Greg King

Things have been relatively quiet in Franklin County government since the fight over the budget.

I like to focus this column on issues pertaining to Franklin County, so I have held off on writing for a few weeks. There are more than enough talking heads out there on national issues.

With that being said, I would like to give a few updates on what has been going on.

The proposed Budget Committee should help the budget process going forward. A Budget Committee will have increased scrutiny and greater representation for Franklin County’s taxpayers as one commissioner from each district will be appointed.

The current Finance Committee only has four commissioners and two of them can potentially be from the same district. The Finance Committee won’t be going away if a Budget Committee is passed, although it’s role will change somewhat.

There are some final details being worked out but my hope is we can implement the Budget Committee and improve our budgeting process before next year’s starts. Franklin County’s taxpayers cannot afford for us to fail to plan for the future or continue to raise taxes to cover rising expenses.

I serve on the Long Range Planning Committee. I feel this committee is extremely important because Franklin County has suffered from a lack of planning in the past.

One area we have spent a lot of time on is the incinerator project. Solid-waste costs are constantly increasing. Tennessee is running out of landfill space and there are no more being built. In roughly five years, we will be out of space at our current landfill.

Even if we come up with a way to send our waste out-of-state to a cheaper landfill, it will simply be delaying the problem. Eventually other states will be in the same situation Tennessee is in regarding landfill space.

One thing is for certain, if something is not done soon, we will be paying $1 million a year in fees to dispose of our trash. An incinerator is definitely expensive but it is also a very long-term solution.

Solid Waste Director William Anderson has been doing a lot of the legwork on this issue and the county is actively pursuing grants and other ways of financing the project with little to no impact on the tax rate.

When you consider the incinerator can provide electric power to the grid as well as steam to our industrial park along with handling industrial waste which currently has to be shipped hundreds of miles, then the benefits of such a facility for industrial recruitment become obvious. Attracting more industry will expand our tax base and help alleviate some of the pressure on property owners.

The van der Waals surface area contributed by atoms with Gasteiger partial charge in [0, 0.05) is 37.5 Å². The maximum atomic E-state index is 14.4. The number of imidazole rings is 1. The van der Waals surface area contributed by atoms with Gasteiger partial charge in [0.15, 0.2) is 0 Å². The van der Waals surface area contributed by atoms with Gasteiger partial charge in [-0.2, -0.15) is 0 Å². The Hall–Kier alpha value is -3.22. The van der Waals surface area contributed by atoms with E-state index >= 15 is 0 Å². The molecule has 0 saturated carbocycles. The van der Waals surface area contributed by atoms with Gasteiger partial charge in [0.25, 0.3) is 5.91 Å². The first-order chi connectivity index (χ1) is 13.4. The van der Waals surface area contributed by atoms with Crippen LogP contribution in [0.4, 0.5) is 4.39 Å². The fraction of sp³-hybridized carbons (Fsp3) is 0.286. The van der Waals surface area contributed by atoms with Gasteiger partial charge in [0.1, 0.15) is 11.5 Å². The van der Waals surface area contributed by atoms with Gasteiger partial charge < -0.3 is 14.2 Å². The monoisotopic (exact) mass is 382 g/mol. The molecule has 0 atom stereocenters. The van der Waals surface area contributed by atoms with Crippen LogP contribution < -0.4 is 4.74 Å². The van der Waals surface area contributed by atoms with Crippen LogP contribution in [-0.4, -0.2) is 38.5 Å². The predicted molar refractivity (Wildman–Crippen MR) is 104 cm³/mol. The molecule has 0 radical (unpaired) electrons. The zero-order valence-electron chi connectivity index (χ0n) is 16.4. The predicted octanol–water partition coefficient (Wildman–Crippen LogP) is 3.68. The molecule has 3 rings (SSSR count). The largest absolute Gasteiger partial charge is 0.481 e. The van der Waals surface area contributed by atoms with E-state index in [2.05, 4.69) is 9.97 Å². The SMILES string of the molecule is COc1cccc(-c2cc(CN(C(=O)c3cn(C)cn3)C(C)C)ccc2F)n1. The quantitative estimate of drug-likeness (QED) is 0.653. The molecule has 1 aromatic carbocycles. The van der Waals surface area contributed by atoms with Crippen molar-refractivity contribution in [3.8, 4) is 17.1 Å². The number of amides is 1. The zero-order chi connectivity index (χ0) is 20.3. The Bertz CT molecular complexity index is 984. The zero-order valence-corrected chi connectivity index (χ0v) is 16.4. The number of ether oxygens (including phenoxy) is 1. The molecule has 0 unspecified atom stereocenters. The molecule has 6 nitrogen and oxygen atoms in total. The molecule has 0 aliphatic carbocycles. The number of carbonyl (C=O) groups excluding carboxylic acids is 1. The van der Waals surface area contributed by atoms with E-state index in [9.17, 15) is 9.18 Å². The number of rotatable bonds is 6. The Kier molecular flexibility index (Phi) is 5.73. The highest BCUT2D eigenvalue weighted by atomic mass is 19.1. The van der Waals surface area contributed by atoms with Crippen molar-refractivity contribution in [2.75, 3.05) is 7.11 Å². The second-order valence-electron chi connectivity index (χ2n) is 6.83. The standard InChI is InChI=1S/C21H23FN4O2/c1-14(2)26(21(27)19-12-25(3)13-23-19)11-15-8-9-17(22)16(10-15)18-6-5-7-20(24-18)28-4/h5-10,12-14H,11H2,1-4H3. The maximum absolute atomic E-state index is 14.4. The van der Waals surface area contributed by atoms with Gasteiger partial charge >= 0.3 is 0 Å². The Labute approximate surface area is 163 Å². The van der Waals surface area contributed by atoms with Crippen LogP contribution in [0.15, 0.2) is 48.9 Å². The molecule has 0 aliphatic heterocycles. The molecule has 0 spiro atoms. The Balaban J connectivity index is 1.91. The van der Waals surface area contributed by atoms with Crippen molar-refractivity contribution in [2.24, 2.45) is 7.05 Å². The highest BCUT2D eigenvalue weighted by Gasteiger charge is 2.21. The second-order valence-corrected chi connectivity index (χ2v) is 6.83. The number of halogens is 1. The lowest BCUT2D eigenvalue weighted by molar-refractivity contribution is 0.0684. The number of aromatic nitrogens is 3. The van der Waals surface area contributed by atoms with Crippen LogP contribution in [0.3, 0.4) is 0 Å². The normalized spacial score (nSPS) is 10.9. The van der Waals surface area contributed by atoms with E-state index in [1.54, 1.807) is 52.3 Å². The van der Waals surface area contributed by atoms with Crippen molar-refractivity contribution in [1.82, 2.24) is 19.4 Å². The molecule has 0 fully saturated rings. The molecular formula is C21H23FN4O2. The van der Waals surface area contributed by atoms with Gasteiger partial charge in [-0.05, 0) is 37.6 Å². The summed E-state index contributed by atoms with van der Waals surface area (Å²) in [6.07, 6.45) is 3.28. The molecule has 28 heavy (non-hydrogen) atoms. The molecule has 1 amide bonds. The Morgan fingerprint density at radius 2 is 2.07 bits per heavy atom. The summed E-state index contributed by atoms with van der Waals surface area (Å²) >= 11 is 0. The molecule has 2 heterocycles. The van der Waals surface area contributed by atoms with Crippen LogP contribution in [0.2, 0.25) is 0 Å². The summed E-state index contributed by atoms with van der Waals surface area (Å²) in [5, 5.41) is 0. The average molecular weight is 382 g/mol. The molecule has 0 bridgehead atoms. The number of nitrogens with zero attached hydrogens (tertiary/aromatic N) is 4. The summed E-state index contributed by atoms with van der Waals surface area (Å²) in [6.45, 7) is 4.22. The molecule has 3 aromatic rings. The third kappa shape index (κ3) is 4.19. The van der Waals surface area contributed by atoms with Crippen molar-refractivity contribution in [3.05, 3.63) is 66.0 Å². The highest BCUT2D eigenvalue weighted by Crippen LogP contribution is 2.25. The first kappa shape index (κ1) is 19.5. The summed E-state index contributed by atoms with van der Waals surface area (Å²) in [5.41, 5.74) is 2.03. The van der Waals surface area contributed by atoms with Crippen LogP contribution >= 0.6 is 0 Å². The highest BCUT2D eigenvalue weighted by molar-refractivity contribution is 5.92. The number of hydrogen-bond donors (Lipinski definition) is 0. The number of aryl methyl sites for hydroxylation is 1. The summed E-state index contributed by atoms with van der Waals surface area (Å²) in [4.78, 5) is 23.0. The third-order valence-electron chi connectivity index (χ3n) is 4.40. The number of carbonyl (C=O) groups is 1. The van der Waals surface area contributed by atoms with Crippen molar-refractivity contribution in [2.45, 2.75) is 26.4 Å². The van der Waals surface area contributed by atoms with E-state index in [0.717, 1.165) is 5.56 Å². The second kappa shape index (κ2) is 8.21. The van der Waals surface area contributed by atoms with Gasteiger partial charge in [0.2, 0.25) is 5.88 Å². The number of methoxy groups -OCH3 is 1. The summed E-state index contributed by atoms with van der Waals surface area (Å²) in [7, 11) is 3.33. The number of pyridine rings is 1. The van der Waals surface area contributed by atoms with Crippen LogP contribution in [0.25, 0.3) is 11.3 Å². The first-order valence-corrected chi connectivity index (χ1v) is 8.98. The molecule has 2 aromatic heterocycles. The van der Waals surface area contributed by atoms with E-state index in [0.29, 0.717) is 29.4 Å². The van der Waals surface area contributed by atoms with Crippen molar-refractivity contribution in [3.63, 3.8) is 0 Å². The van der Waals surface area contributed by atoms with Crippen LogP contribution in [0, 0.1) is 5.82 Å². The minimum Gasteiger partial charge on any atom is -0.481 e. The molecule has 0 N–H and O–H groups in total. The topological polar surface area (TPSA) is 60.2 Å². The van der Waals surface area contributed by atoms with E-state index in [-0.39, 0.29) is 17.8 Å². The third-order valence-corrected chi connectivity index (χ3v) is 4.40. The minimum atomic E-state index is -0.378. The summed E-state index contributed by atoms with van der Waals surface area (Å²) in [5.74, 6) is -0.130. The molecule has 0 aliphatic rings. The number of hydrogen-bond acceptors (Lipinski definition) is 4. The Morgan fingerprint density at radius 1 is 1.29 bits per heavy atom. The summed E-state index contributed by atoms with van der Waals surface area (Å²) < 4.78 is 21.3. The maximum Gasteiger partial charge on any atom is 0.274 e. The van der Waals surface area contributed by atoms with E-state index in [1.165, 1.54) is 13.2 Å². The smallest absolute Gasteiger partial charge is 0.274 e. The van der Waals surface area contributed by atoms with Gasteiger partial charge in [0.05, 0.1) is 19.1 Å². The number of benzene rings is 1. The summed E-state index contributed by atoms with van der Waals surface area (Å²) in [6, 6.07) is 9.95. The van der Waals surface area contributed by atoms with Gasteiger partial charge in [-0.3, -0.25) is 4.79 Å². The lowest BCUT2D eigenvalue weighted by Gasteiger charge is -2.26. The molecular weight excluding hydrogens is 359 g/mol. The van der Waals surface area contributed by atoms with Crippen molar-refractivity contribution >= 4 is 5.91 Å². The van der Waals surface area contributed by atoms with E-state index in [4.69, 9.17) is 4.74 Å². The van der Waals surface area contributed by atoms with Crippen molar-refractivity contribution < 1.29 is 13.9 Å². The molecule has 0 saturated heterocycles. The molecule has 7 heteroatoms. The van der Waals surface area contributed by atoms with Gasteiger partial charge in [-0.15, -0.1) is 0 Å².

I also serve on the Technology Committee.

One issue we have been trying to find a solution to is high-speed fiber-optic broadband access in Franklin County.

State Sen. Janice Bowling has been a leading proponent of expanded access for some time now. Current regulations at the state level are very protective of legacy telephone and cable monopolies and make it difficult for competitors to enter areas even if the legacy carriers don’t want to provide the same service.

Earlier this year, we signed a letter of support for Ben Lomand’s application for a USDA grant to expand fiber broadband in the Sewanee area. Fiber-optic service is quite often cheaper, faster, and more reliable than older, copper-based technologies such as cable modems.

United Communications has recently rolled out fiber access to certain areas in Estill Springs. We are looking at ways to help them expand their footprint in Franklin County.

It seems likely that several companies will wind up serving different areas of the county. We are hoping to find a way to bring fiber-optic access into the industrial park.

Companies routinely ask what type of internet access is available to them when considering potential locations. Fiber access is a major recruiting tool in our modern economy.

As always, I encourage you to contact your commissioners. We work for you.

Committee meetings are rarely attended and full commission meetings don’t have much better attendance unless there is a big, hot-button issue.

The more informed and involved the citizenry is, the better our form of government works.

Greg King is the Franklin County District 4, Seat A commissioner and a Decherd police sergeant.